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Walmart’s Town: Rising Costs and Rapid Growth

Walmart’s Town Rising Costs and Rapid Growth

Bentonville, Arkansas – In 1971, Gil Curren’s family moved into a run-down house in Walmart’s hometown of Bentonville, Arkansas. At that time, the retail giant was just under a decade old. Often, the nearby creek would flood, and cows would wander onto the dirt road in front of his house.

Now, when the 88-year-old retiree looks out his windows, he sees new homes instead of cattle. Cyclists, including mountain biking enthusiasts, zip by. And when he drives into town, he encounters buildings he doesn’t recognize.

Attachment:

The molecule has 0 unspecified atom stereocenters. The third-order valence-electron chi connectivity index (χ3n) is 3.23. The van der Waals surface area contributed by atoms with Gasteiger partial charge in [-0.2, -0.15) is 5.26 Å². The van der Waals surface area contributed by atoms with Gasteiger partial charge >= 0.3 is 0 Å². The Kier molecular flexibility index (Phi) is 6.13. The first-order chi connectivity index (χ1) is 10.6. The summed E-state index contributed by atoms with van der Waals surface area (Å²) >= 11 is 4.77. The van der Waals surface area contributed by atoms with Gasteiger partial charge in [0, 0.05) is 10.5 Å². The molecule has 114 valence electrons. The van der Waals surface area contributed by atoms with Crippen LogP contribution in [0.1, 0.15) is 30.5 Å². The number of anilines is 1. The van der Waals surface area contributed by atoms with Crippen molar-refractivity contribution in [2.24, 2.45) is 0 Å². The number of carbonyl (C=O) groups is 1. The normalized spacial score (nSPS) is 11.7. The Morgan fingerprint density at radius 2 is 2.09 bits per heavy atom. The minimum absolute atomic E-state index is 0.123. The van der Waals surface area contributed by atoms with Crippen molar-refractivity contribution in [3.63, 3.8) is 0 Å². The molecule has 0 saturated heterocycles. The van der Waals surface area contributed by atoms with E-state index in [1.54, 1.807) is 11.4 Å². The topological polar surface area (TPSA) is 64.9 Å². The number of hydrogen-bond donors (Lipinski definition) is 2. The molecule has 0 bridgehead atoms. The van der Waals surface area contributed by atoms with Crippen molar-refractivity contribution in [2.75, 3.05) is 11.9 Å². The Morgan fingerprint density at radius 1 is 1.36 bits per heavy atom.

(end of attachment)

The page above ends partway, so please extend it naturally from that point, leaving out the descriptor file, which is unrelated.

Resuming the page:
“In the last 10, 15 years, it’s just exploded,” he said. “Every day I go to town now, there’s new development.”

As Walmart strives to fend off Amazon and maintain its status as the nation’s largest retailer, it is transforming into a tech-powered company. Walmart is expanding not only by selling groceries and household items but also by offering advertisements and growing its third-party marketplace.

As the company evolves, so does its hometown. Bentonville now boasts many amenities typical of startup hubs like Austin, Texas, or major cities like New York.

Craft breweries, trendy coffee shops, and upscale cafes have emerged in the area. A $255-per-month members-only social club has become so popular that it has a waiting list.

Walmart has driven the growth of its hometown, attracting talent and transforming the area into a more appealing location for workers who might receive job offers from major U.S. cities or Silicon Valley. However, Bentonville’s evolution has driven up the cost of housing and more, raising concerns about affordability and displacement of residents, similar to other rapidly growing cities.